Systems Biology of Protein Secretion in Human Cells: Multi-omics Analysis and Modeling of the Protein Secretion Process in Human Cells and its Application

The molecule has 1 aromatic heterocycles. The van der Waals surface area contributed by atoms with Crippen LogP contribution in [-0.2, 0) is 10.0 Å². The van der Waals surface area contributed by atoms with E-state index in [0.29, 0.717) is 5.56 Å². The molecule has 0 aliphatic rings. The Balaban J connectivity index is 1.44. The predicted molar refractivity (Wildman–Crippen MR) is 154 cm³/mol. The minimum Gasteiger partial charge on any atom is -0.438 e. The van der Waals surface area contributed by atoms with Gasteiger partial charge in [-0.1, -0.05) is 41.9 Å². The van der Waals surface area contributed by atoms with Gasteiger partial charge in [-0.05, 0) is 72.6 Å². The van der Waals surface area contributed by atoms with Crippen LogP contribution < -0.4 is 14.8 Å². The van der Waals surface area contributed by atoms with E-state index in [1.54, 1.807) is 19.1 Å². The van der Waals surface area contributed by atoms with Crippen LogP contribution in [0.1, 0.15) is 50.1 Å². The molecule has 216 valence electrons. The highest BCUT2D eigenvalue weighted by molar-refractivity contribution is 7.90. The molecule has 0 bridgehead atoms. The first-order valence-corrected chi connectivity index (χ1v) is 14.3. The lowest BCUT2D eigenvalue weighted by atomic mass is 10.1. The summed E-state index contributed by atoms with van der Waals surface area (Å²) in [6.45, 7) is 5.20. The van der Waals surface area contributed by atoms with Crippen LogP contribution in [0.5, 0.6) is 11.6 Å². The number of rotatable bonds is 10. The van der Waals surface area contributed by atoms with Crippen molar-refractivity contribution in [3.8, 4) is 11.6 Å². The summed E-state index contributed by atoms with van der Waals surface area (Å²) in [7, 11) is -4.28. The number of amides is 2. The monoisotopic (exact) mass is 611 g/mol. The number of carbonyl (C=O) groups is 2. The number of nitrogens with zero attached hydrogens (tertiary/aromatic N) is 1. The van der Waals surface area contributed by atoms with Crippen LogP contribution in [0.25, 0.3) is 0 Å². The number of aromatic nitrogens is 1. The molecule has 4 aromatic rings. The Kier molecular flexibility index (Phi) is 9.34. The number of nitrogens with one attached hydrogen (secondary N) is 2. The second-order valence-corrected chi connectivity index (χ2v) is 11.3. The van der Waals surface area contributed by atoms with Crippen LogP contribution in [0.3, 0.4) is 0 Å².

Sammanfattning: Since the emergence of modern biotechnology, the production of recombinant pharmaceutical proteins has been an expanding field with high demand from industry. Pharmaceutical proteins have constituted the majority of top-selling drugs in the pharma industry during recent years. Many of these proteins require post-translational modifications and are therefore produced using mammalian cells such as Chinese Hamster Ovary cells. Despite frequent improvements in developing efficient cell factories for producing recombinant proteins, the natural complexity of the protein secretion process still poses serious challenges for the production of some proteins at the desired quantity and accepted quality. These challenges have been intensified by the growing demands of the pharma industry to produce novel products with greater structural complexity, as well as increasing expectations from regulatory authorities in the form of new quality control criteria to guarantee product safety. This thesis focuses on different aspects of the protein secretion process, including its engineering for cell factory development and analysis in diseases associated with its deregulation. A major part of this thesis involved the use of HEK293 cells as a human model cell-line for investigating the protein secretion process by generating different types of omics data and developing a computational model of the human protein secretion pathway. We compared the transcriptomic profile of cell lines producing erythropoietin (EPO; as a model secretory protein) at different rates to identify key genes that potentially contributed to higher rates of protein secretion. Moreover, by performing a transcriptomic comparison of cells producing green fluorescent protein (GFP; as a model non-secretory protein) with EPO producers, we captured differences that specifically relate to secretory protein production. We sought to further investigate the factors contributing to increased recombinant protein production by analyzing additional omic layers such as proteomics and metabolomics in cells that exhibited different rates of EPO production. Moreover, we developed a toolbox (HumanSec) to extend the reference human genome-scale metabolic model (Human1) to encompass protein-specific reactions for each secretory protein detected in our proteomics dataset. By generating cell-line specific protein secretion models and constraining the models using metabolomics data, we could predict the top host cell proteins (HCPs) that compete with EPO for metabolic and energetic resources. Finally, based on the detected patterns of changes in our multi-omics investigations combined with a protein secretion sensitivity analysis using the metabolic model, we identified a list of genes and pathways that potentially play a key role in recombinant protein production and could serve as promising candidates for targeted cell factory design. In another part of the thesis, we studied the link between the expression profiles of genes involved in the protein secretory pathway (PSP) and various hallmarks of cancer. By implementing a dual approach involving differential expression analysis and eight different machine learning algorithms, we investigated the expression changes in secretory pathway components across different cancer types to identify PSP genes whose expression was associated with tumor characteristics. We demonstrated that a combined machine learning and differential expression approach have a complementary nature and could highlight key PSP components relevant to features of tumor pathophysiology that may constitute potential therapeutic targets.
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